The Corrosive Effects of Greed on Credibility
“Don’t take a good case, try to make it a great case, and turn it into a bad case.” Richard Cook
I never take on a new client without sharing the quote above with them. The most valuable component of any personal injury case is the client’s credibility… period, end of case. If you exaggerate or stretch your claim beyond the bounds of your evidence, then your client will lose credibility, devalue your client’s claim and lose their case.
The number one tactic most defense attorneys use to undermine a personal injury case, is to encourage the injured client to overstate or exaggerate their claim while under oath in a deposition or to omit their history of a past injury to the same portion of the body or to hide a prior collision or claim. The client thinks, “Why tell them, they may never find out.” However, they almost always do. The defense argues, “Why did your client do these things (they said they couldn’t do)? Simple… because they don’t have a legitimate claim.”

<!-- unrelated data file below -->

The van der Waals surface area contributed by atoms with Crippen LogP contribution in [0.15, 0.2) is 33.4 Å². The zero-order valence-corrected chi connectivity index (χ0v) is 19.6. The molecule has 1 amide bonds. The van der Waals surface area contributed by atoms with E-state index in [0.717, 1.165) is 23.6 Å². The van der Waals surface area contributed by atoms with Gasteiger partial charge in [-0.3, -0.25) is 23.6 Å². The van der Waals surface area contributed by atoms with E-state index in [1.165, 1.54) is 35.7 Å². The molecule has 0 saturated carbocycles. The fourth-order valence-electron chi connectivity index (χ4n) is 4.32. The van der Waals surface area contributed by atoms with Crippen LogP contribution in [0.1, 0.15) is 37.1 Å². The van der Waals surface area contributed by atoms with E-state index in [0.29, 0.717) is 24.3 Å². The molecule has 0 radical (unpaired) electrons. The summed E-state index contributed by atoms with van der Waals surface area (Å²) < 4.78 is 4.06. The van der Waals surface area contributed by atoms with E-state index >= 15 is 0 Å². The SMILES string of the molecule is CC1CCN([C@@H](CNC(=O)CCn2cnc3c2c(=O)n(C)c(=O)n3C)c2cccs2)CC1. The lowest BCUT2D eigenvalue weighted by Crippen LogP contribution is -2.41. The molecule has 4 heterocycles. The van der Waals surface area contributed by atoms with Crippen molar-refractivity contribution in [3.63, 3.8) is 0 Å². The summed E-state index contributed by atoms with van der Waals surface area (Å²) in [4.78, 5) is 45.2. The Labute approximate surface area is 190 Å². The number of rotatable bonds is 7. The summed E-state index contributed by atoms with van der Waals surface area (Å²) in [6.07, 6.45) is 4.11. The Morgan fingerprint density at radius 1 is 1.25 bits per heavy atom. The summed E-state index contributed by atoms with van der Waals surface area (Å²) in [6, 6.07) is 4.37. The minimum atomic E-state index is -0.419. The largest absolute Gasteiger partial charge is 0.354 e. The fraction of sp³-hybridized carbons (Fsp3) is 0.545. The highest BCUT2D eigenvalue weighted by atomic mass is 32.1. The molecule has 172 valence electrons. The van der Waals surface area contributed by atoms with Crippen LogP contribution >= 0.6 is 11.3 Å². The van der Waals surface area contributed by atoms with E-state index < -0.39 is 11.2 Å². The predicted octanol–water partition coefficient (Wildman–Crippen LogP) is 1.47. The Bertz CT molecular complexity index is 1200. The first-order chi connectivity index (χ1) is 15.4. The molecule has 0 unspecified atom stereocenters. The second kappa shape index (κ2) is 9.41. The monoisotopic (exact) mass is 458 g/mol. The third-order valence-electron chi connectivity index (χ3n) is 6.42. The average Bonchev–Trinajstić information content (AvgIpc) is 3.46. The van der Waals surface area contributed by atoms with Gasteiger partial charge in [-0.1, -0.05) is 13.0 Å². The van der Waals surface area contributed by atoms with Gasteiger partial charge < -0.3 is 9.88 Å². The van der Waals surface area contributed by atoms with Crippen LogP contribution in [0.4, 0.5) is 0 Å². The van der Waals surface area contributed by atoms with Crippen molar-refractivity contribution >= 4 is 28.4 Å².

Honesty is not just the best moral policy, it is also the best economic policy when it comes to the value of a personal injury case.
So don’t forget the quote and don’t let your client forget it either.